Minnesota officer who fatally shot Castile takes buyout

Associated Press

MINNEAPOLIS — The Minnesota police officer who was acquitted in last year’s fatal shooting of black motorist Philando Castile has left the suburban police department where he served under a separation agreement.

The Minneapolis suburb of St. Anthony announced Monday that Jeronimo Yanez is no longer with the police department. The terms were not released, and neither the city nor Yanez’s attorney immediately responded to messages.

Castile, a 32-year-old elementary school cafeteria worker, was shot by Yanez during a traffic stop on July 6, 2016, after Castile told the officer he was armed. Castile had a permit for his gun. The shooting gained widespread attention after Castile’s girlfriend, who was in the car along with her then-4-year-old daughter, livestreamed its gruesome aftermath on Facebook.

Yanez, who is Latino, was acquitted of manslaughter and other charges in June. On the day of the verdict, the city announced the “public will be best served” if Yanez were no longer an officer.

The city’s statement Monday said the agreement “ends all employment rights” for Yanez.

“Since Officer Yanez was not convicted of a crime, as a public employee, he would have appeal and grievance rights if terminated,” the statement read. “A reasonable voluntary separation agreement brings to a close one part of this horrible tragedy. The City concluded this was the most thoughtful way to move forward and help the community-wide healing process proceed.”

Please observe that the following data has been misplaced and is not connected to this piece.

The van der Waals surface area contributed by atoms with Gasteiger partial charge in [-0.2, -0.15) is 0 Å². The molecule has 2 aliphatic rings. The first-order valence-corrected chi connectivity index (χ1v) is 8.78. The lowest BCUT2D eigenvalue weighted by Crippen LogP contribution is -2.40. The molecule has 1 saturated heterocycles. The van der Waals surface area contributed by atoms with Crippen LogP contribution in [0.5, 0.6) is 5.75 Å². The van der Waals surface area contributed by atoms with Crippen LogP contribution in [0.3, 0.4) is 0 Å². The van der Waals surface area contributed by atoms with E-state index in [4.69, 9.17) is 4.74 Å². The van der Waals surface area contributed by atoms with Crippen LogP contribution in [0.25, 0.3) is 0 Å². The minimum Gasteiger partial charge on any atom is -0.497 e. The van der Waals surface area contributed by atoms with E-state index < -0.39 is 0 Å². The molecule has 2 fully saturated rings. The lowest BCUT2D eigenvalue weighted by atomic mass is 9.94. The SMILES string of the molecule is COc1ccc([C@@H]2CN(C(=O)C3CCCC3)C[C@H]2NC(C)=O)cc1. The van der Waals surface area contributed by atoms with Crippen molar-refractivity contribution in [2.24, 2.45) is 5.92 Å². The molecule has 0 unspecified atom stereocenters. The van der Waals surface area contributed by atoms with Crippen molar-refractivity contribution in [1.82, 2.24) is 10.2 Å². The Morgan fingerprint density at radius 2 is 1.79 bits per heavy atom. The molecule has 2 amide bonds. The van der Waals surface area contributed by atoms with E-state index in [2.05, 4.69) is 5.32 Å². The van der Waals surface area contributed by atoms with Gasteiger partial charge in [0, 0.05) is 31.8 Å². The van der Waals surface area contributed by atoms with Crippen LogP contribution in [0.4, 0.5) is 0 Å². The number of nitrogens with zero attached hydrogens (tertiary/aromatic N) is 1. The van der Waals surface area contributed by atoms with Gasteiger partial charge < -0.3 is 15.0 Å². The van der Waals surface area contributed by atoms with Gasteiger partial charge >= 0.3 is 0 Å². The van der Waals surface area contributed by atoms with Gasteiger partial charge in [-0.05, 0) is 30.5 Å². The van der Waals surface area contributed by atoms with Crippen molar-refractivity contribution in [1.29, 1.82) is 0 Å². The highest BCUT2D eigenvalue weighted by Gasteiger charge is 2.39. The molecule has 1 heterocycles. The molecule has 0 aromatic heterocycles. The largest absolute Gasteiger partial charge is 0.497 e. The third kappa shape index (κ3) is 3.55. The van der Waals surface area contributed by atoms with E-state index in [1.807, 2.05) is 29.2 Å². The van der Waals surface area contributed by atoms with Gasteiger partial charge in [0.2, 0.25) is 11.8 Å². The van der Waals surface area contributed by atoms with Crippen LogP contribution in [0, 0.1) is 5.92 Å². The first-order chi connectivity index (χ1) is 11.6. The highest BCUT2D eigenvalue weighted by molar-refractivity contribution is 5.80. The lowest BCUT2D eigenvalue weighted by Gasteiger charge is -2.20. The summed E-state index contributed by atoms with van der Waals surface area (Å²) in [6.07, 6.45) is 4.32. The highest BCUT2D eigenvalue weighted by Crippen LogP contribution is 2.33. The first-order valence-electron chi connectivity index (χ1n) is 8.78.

Yanez had been with the St. Anthony Police Department since November 2011. His annual salary at the time of the shooting was more than $72,600, not including overtime pay, according to documents released by the city.

Yanez’s acquittal led to days of protests, including one in St. Paul that shut down Interstate 94 for hours and ended with 18 arrests. At a recent city council meeting, residents of St. Anthony called on the city’s mayor to resign.

After the trial, Castile’s mother, Valerie Castile, reached a nearly $3 million settlement with the city, precluding a wrongful death lawsuit.

The Associated Press examined several high-profile fatal police shootings and found severance or separation agreements for officers to be unusual. In some cases, officers were fired outright. In many cases where charges were not brought or officers were acquitted, they have remained on the job.

In the August 2014 shooting of 18-year-old Michael Brown, who was unarmed and black, Ferguson, Missouri, police officer Darren Wilson did not receive a severance package when he resigned. Wilson was not charged in Brown’s death, which led to months of sometimes violent protests and became a catalyst for the national Black Lives Matter movement. At the time of Wilson’s resignation in November 2014, the St. Louis suburb said it had cut ties with Wilson and he would not receive any additional pay or benefits. Wilson’s attorney said he chose to resign after threats were made against the police department.